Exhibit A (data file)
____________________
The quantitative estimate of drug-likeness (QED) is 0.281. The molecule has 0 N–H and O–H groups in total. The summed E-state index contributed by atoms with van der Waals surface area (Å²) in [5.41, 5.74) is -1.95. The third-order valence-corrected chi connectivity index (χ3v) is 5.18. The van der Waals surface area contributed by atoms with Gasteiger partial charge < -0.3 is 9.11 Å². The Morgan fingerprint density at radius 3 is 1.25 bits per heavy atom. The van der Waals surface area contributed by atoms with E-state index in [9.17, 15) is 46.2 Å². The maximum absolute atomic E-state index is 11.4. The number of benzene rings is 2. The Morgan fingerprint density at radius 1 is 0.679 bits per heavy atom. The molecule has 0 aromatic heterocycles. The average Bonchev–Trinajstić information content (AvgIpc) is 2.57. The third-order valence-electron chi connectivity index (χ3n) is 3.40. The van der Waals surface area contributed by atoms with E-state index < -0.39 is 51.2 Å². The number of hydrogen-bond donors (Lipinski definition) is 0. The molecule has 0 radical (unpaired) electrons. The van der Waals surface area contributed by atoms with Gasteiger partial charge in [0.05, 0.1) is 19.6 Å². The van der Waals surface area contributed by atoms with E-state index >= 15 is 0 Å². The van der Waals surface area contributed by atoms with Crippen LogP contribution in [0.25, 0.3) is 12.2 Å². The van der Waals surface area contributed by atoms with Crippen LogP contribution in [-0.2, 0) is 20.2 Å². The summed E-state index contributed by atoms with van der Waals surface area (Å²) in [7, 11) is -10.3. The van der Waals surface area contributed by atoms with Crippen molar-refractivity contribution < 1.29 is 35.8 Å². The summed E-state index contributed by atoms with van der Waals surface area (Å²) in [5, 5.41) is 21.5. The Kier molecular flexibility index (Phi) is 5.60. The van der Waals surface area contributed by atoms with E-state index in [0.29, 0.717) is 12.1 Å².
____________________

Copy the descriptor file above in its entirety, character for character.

The quantitative estimate of drug-likeness (QED) is 0.281. The molecule has 0 N–H and O–H groups in total. The summed E-state index contributed by atoms with van der Waals surface area (Å²) in [5.41, 5.74) is -1.95. The third-order valence-corrected chi connectivity index (χ3v) is 5.18. The van der Waals surface area contributed by atoms with Gasteiger partial charge < -0.3 is 9.11 Å². The Morgan fingerprint density at radius 3 is 1.25 bits per heavy atom. The van der Waals surface area contributed by atoms with E-state index in [9.17, 15) is 46.2 Å². The maximum absolute atomic E-state index is 11.4. The number of benzene rings is 2. The Morgan fingerprint density at radius 1 is 0.679 bits per heavy atom. The molecule has 0 aromatic heterocycles. The average Bonchev–Trinajstić information content (AvgIpc) is 2.57. The third-order valence-electron chi connectivity index (χ3n) is 3.40. The van der Waals surface area contributed by atoms with E-state index < -0.39 is 51.2 Å². The number of hydrogen-bond donors (Lipinski definition) is 0. The molecule has 0 radical (unpaired) electrons. The van der Waals surface area contributed by atoms with Gasteiger partial charge in [0.05, 0.1) is 19.6 Å². The van der Waals surface area contributed by atoms with E-state index >= 15 is 0 Å². The van der Waals surface area contributed by atoms with Crippen LogP contribution in [0.25, 0.3) is 12.2 Å². The van der Waals surface area contributed by atoms with Crippen LogP contribution in [-0.2, 0) is 20.2 Å². The summed E-state index contributed by atoms with van der Waals surface area (Å²) in [7, 11) is -10.3. The van der Waals surface area contributed by atoms with Crippen molar-refractivity contribution < 1.29 is 35.8 Å². The summed E-state index contributed by atoms with van der Waals surface area (Å²) in [5, 5.41) is 21.5. The Kier molecular flexibility index (Phi) is 5.60. The van der Waals surface area contributed by atoms with E-state index in [0.29, 0.717) is 12.1 Å².